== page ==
I also find the sleeping attorney story a bit more than suspect.No presiding judge gonna allow such disrespect in their court.
You can look it up yourself:
HOUSTON--When George McFarland was accused of robbing and killing a neighborhood grocery owner, he took the advice of an acquaintance and hired longtime criminal lawyer John E. Benn. That may prove to be a fatal mistake.
Benn was 72 years old and had not handled a capital murder trial for at least 19 years. Nor did he jump headlong into the new case--he spent four hours preparing for the 1992 trial. Benn did not examine the crime scene, interviewed no witnesses, prepared no motions, did not request that any subpoenas be issued, relied solely on what was in the prosecutor's file, and visited his client only twice.
During the 17-day trial, Benn's performance took a turn for the worse: He fell asleep.
"Benn slept during great portions of the witness testimony," juror Mary Louisa Jensen said in an affidavit five years later. "It was so blatant and disgusting that it was the subject of conversation within the jury panel a couple of times."
Months after the trial ended with a conviction and death sentence, Benn was asked at a court hearing about his snoozing. "I'm 72 years old," he said. "I customarily take a short nap in the afternoon."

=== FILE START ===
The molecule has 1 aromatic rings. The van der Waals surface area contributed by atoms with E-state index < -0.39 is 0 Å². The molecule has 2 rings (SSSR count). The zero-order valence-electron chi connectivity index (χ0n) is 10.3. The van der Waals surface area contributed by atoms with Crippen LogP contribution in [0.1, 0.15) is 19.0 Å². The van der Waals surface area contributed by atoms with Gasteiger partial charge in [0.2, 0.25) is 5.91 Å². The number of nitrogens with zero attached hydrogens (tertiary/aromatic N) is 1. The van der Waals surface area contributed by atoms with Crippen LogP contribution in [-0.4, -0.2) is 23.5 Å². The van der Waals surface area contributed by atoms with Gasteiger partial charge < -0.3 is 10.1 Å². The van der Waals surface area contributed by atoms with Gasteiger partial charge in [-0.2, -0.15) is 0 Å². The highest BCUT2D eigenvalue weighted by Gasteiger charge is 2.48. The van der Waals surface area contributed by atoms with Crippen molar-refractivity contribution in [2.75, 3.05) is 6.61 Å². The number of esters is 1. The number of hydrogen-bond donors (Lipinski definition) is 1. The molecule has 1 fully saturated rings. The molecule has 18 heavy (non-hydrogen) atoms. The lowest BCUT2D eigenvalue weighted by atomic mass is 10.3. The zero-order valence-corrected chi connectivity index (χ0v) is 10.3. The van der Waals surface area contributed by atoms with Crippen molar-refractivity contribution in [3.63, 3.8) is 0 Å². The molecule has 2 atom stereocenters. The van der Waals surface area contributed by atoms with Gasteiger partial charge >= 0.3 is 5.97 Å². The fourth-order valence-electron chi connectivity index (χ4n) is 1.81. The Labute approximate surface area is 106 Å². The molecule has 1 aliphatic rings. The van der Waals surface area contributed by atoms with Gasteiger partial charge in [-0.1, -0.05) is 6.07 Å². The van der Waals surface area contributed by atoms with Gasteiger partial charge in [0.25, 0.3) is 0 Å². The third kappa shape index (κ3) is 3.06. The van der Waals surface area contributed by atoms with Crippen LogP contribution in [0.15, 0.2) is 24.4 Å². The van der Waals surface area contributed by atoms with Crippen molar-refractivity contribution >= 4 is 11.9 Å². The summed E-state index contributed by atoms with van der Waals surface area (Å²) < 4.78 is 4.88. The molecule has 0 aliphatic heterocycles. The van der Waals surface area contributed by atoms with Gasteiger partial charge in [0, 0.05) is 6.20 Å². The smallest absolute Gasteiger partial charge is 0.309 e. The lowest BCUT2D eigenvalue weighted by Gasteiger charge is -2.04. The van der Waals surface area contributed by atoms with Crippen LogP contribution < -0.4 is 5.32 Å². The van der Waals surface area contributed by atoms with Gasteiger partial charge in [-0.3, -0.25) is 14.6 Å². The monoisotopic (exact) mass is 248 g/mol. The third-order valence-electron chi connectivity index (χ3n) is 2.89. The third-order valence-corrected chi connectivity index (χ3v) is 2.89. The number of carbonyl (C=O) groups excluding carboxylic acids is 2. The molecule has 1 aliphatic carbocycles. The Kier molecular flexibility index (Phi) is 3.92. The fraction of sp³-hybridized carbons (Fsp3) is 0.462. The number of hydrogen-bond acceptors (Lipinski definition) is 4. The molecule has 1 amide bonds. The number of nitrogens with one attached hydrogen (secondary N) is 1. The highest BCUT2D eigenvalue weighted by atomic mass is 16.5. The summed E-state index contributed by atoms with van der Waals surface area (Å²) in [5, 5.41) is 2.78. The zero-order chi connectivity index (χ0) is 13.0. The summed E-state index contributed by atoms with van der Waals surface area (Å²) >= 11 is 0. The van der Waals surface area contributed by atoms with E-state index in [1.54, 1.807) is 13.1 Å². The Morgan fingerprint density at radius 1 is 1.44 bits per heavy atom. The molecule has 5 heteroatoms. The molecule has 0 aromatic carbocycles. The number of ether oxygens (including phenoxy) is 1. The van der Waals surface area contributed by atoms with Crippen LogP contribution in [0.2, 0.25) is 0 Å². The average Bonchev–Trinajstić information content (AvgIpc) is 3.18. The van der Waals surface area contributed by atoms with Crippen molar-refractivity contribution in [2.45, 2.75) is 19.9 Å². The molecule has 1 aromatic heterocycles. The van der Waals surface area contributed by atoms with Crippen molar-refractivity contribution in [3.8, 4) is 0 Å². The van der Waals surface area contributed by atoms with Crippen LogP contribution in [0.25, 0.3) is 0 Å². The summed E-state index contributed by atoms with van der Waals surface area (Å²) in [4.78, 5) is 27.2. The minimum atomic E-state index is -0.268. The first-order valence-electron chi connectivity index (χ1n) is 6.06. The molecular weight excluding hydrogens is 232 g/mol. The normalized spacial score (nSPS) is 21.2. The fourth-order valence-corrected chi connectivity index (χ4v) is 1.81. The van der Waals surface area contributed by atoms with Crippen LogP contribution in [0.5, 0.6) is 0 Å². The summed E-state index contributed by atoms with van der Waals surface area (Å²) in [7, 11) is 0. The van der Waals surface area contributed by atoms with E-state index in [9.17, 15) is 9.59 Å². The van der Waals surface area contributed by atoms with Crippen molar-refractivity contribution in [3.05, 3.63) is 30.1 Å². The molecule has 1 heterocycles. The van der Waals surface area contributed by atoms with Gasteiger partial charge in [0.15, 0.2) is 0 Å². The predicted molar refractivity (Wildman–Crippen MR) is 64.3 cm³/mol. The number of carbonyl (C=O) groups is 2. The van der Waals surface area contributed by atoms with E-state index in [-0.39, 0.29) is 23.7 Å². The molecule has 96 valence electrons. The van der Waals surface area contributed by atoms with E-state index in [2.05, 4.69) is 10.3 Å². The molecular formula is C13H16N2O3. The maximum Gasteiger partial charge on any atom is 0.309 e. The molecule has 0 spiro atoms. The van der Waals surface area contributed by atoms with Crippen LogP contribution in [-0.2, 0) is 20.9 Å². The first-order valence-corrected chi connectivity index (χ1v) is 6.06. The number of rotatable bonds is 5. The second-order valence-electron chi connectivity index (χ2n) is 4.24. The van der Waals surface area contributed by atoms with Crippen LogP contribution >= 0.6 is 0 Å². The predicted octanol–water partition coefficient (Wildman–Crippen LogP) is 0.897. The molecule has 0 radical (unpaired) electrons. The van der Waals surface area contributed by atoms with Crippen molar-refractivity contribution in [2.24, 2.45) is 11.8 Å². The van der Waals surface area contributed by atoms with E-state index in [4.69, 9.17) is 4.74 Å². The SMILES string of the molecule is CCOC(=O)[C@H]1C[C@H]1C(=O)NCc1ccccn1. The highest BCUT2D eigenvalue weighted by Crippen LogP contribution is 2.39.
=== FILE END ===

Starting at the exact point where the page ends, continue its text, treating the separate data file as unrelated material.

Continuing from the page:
High Court Denies Texas Death Appeal
Court Declines to Intervene in 'Sleeping Lawyer Case'
By Charles Lane
Washington Post Staff Writer
Monday, June 3, 2002; 2:52 PM
Declining to intervene in a case that had focused national attention on the quality of legal help for death-penalty defendants, the Supreme Court announced today that it will not hear Texas's plea to reinstate the conviction of a death-row inmate whose lawyer slept through much of his 1983 murder trial.
>>>>>Finally justice was done by an "activist" jurist<<<<<
NEW ORLEANS, La. (Reuters) -- A federal appeals court overturned a Texas death penalty on Monday for a man whose attorney slept through much of his trial for murder, in a case that has raised questions about justice in the state that leads the nation in executions.
The Fifth Circuit U.S. Court of Appeals said Calvin Burdine, 48, should get a new trial because his court-appointed lawyer, Joe Cannon, repeatedly dozed off during the 1984 trial that ended with Burdine being sentenced to death.
``A defendant's Sixth Amendment right to counsel is violated when that defendant's counsel is repeatedly unconscious through not insubstantial portions of the defendant's capital murder trial,'' said the court in an opinion supported by nine justices and opposed by five.
The decision overturned an Oct. 27, 2000 opinion by a three-judge panel of the court which upheld Burdine's conviction on grounds that Cannon had slept, but not at crucial times in the trial.